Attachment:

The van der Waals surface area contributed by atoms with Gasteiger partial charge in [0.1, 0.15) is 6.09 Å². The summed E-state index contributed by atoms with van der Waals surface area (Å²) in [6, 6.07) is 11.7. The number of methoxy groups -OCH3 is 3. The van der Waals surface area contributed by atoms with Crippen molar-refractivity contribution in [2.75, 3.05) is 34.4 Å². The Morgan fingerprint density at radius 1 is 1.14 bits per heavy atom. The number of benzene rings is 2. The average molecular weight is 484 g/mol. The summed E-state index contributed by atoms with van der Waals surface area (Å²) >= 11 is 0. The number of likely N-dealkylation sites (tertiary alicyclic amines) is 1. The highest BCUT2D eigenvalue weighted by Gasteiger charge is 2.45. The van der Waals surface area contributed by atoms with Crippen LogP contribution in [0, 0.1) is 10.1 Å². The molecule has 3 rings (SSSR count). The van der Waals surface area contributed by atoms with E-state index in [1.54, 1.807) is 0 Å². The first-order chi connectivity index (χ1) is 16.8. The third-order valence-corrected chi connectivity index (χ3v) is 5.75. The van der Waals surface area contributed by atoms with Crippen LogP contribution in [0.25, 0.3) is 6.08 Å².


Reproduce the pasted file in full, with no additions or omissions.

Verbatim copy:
The van der Waals surface area contributed by atoms with Gasteiger partial charge in [0.1, 0.15) is 6.09 Å². The summed E-state index contributed by atoms with van der Waals surface area (Å²) in [6, 6.07) is 11.7. The number of methoxy groups -OCH3 is 3. The van der Waals surface area contributed by atoms with Crippen molar-refractivity contribution in [2.75, 3.05) is 34.4 Å². The Morgan fingerprint density at radius 1 is 1.14 bits per heavy atom. The number of benzene rings is 2. The average molecular weight is 484 g/mol. The summed E-state index contributed by atoms with van der Waals surface area (Å²) >= 11 is 0. The number of likely N-dealkylation sites (tertiary alicyclic amines) is 1. The highest BCUT2D eigenvalue weighted by Gasteiger charge is 2.45. The van der Waals surface area contributed by atoms with Crippen LogP contribution in [0, 0.1) is 10.1 Å². The molecule has 3 rings (SSSR count). The van der Waals surface area contributed by atoms with E-state index in [1.54, 1.807) is 0 Å². The first-order chi connectivity index (χ1) is 16.8. The third-order valence-corrected chi connectivity index (χ3v) is 5.75. The van der Waals surface area contributed by atoms with Crippen LogP contribution in [0.25, 0.3) is 6.08 Å².